Warning: This article contains some spoilers for Glass Onion.
By several metrics, Glass Onion—Rian Johnson’s latest whodunit centered on Daniel Craig’s gentleman sleuth—is a hit for Netflix. But, as the film’s release on Netflix over the holiday demonstrated, it’s gotten a much different reception between its short theatrical run in November and its streaming debut on Dec. 23.
Like many of Netflix’s movies vying for awards attention, Glass Onion got a theatrical release before it debuted on streaming. But unlike those other titles, Glass Onion had a brief but expansive stint in theaters over Thanksgiving in 600 of the biggest theaters in the country). It was an “experiment” that enticed people to see it with a crowd and garnered Netflix around $15 million—and then it vanished until the Netflix release.
While Glass Onion was widely praised by people who caught it in a theater—whether during its fall festival run or that one-week stint—the Netflix reception has been decidedly mixed. Some of the things Glass Onion was lauded for while in theaters are now seen as slights on Netflix. The fun cameos beforehand are now viewed as overdone or obnoxious, Johnson’s trademark genre subversion is seen as a wasteful misdirect, and Glass Onion’s interest in the why and how versus the who of its whodunit is a disappointment for those mostly invested in the whodunit. A movie seen as clever in theaters is overrated on Netflix, and the patience required to unravel its twists and turns made it seem overly long.
And whether Johnson’s indictment of tech “geniuses” and “disruptors” lands probably depends on how you feel about the people running those companies right now.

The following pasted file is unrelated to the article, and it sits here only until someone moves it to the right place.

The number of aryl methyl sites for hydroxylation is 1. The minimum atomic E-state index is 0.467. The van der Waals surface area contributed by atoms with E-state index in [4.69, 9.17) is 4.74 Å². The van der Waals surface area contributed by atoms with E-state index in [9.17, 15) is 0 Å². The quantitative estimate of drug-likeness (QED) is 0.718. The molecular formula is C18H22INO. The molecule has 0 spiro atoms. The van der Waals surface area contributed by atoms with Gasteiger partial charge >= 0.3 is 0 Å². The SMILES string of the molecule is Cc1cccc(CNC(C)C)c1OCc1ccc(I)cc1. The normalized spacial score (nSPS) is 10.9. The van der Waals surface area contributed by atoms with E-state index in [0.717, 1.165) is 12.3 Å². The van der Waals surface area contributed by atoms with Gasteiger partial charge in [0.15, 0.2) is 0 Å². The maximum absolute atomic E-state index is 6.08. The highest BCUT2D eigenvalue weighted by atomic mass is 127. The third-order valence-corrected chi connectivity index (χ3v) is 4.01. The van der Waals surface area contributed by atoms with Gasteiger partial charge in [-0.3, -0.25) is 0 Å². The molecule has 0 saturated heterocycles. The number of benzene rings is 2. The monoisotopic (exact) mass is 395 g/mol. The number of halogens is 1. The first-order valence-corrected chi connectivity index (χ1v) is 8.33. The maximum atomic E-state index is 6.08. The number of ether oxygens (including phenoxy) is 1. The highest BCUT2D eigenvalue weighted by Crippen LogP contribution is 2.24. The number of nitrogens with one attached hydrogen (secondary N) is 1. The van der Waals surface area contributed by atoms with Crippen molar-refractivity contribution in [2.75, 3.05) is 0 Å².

Of course, some of the pushback against Glass Onion is a matter of opinion. The crowd factor echoed the kind of experience people had watching Knives Out (a runaway success in theaters in 2019). Many people who sought out Glass Onion during its theatrical run may have been interested in seeing it as early as possible. Perhaps even Johnson’s writing plays better when you can watch it uninterrupted on a big screen versus the distractions that can arise when watching it on Netflix.
But there were also several viral tweets slamming the film and the people who liked it. One of them came from Ben Shapiro, whose criticism was quickly framed as something that Jacob Thrombey (Jaeden Martell), the alt-right troll character in Knives Out, who Benoit Blanc (Craig) describes as “the Nazi child masturbating in the bathroom,” would say.
Another criticism came from Meta’s Tom Gara, who went as far as to suggest that many film critics who praised Glass Onion “are actively lying when they say it’s a great movie.” People pointed out the movie was about the kinds of companies he works for and compared his response to Logan Paul’s review of Nope, which got ratioed over the summer.
Online, however, posts about Glass Onion are everywhere. People are posting fancams of several characters, including Benoit Blanc himself. They’re obsessing over Jenny Eagan’s costumes yet again—only this time, it’s not the sweaters that went viral; it’s the swimsuits. Enough people clamored about wanting Benoit Blanc to meet the Muppets that Johnson responded to the possibility. And people are already trying to brainstorm what the next Benoit Blanc mystery could be and how to bring Blanc’s husband into the mix.
Want to go viral? Write a bit of cheeky dialogue or riff off an existing property and include “Benoit Blanc voice” so that people can imagine Craig saying that bit of dialogue. Even better if you can pull off Craig’s eccentric southern accent.
@middulph #benoitblanc #knivesout #glassonion #twilight #impression #danielcraig ♬ Knives Out! (String Quartet in G Minor) – Nathan Johnson
On TikTok, videos featuring the #GlassOnion hashtag have been viewed over 378 million times.
But does a mixed reception to Glass Onion on Netflix mean it’s a bust? Not at all. Audience scores on Rotten Tomatoes are at 93%, and IMDb’s user rating (which can be easily gamed) puts it at 7.3 out of 10. It’s topped Netflix’s charts since its debut, and in just two weeks, Glass Onion cracked Netflix’s top 10 list of English language movies of all time with 209.40 million hours viewed in just two weeks (according to Netflix’s metrics). So even if people are more vocally critical of Glass Onion now that it’s more accessible, that’s not critically affecting its success or online chatter. For now, it’s Benoit Blanc’s world, and we’re just living in it.